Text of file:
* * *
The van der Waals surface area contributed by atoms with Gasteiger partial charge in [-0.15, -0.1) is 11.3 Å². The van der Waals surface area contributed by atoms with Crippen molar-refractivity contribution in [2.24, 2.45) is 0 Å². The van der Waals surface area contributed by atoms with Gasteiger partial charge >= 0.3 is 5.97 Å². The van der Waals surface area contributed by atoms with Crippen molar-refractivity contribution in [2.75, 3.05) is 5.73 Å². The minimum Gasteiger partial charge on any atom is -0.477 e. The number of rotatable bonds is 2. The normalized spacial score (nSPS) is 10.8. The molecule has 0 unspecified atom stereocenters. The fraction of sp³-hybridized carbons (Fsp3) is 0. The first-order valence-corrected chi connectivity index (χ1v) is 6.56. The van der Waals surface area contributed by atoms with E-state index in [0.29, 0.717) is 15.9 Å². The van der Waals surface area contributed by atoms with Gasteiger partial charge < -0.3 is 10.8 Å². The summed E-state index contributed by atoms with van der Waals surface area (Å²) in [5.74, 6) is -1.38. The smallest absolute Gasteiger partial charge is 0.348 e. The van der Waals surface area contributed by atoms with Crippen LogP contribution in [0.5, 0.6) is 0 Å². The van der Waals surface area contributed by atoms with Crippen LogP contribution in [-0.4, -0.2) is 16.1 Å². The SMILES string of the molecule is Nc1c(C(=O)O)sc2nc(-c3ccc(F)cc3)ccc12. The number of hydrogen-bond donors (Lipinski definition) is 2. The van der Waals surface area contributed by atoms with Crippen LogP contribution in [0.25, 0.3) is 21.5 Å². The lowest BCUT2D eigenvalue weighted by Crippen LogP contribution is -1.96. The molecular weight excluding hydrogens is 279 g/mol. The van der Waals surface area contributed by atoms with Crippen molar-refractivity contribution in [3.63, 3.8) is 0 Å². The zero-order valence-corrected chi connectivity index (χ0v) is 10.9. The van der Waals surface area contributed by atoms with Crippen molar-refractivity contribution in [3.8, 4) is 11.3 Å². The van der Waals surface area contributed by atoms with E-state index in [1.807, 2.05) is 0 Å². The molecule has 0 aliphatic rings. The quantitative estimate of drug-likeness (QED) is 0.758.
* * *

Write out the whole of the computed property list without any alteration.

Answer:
The van der Waals surface area contributed by atoms with Gasteiger partial charge in [-0.15, -0.1) is 11.3 Å². The van der Waals surface area contributed by atoms with Crippen molar-refractivity contribution in [2.24, 2.45) is 0 Å². The van der Waals surface area contributed by atoms with Gasteiger partial charge >= 0.3 is 5.97 Å². The van der Waals surface area contributed by atoms with Crippen molar-refractivity contribution in [2.75, 3.05) is 5.73 Å². The minimum Gasteiger partial charge on any atom is -0.477 e. The number of rotatable bonds is 2. The normalized spacial score (nSPS) is 10.8. The molecule has 0 unspecified atom stereocenters. The fraction of sp³-hybridized carbons (Fsp3) is 0. The first-order valence-corrected chi connectivity index (χ1v) is 6.56. The van der Waals surface area contributed by atoms with E-state index in [0.29, 0.717) is 15.9 Å². The van der Waals surface area contributed by atoms with Gasteiger partial charge < -0.3 is 10.8 Å². The summed E-state index contributed by atoms with van der Waals surface area (Å²) in [5.74, 6) is -1.38. The smallest absolute Gasteiger partial charge is 0.348 e. The van der Waals surface area contributed by atoms with Crippen LogP contribution in [0.5, 0.6) is 0 Å². The van der Waals surface area contributed by atoms with Crippen LogP contribution in [-0.4, -0.2) is 16.1 Å². The SMILES string of the molecule is Nc1c(C(=O)O)sc2nc(-c3ccc(F)cc3)ccc12. The number of hydrogen-bond donors (Lipinski definition) is 2. The van der Waals surface area contributed by atoms with Crippen LogP contribution in [0.25, 0.3) is 21.5 Å². The lowest BCUT2D eigenvalue weighted by Crippen LogP contribution is -1.96. The molecular weight excluding hydrogens is 279 g/mol. The van der Waals surface area contributed by atoms with Crippen molar-refractivity contribution in [3.63, 3.8) is 0 Å². The zero-order valence-corrected chi connectivity index (χ0v) is 10.9. The van der Waals surface area contributed by atoms with Crippen molar-refractivity contribution in [3.8, 4) is 11.3 Å². The van der Waals surface area contributed by atoms with E-state index in [1.807, 2.05) is 0 Å². The molecule has 0 aliphatic rings. The quantitative estimate of drug-likeness (QED) is 0.758.